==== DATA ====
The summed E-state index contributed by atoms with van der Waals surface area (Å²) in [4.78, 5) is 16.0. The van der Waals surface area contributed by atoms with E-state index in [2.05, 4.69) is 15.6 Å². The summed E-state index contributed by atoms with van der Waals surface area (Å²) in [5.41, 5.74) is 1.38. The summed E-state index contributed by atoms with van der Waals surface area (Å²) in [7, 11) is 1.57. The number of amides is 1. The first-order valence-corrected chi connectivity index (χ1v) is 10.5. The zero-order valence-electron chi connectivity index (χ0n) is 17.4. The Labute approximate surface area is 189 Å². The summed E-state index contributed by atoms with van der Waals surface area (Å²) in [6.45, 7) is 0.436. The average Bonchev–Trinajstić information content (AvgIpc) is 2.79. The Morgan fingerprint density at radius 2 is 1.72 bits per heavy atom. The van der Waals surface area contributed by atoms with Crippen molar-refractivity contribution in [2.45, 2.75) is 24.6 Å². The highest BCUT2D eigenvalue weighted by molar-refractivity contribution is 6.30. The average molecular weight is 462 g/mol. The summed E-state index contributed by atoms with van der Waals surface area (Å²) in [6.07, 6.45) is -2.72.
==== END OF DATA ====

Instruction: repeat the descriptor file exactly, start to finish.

The summed E-state index contributed by atoms with van der Waals surface area (Å²) in [4.78, 5) is 16.0. The van der Waals surface area contributed by atoms with E-state index in [2.05, 4.69) is 15.6 Å². The summed E-state index contributed by atoms with van der Waals surface area (Å²) in [5.41, 5.74) is 1.38. The summed E-state index contributed by atoms with van der Waals surface area (Å²) in [7, 11) is 1.57. The number of amides is 1. The first-order valence-corrected chi connectivity index (χ1v) is 10.5. The zero-order valence-electron chi connectivity index (χ0n) is 17.4. The Labute approximate surface area is 189 Å². The summed E-state index contributed by atoms with van der Waals surface area (Å²) in [6.45, 7) is 0.436. The average Bonchev–Trinajstić information content (AvgIpc) is 2.79. The Morgan fingerprint density at radius 2 is 1.72 bits per heavy atom. The van der Waals surface area contributed by atoms with Crippen molar-refractivity contribution in [2.45, 2.75) is 24.6 Å². The highest BCUT2D eigenvalue weighted by molar-refractivity contribution is 6.30. The average molecular weight is 462 g/mol. The summed E-state index contributed by atoms with van der Waals surface area (Å²) in [6.07, 6.45) is -2.72.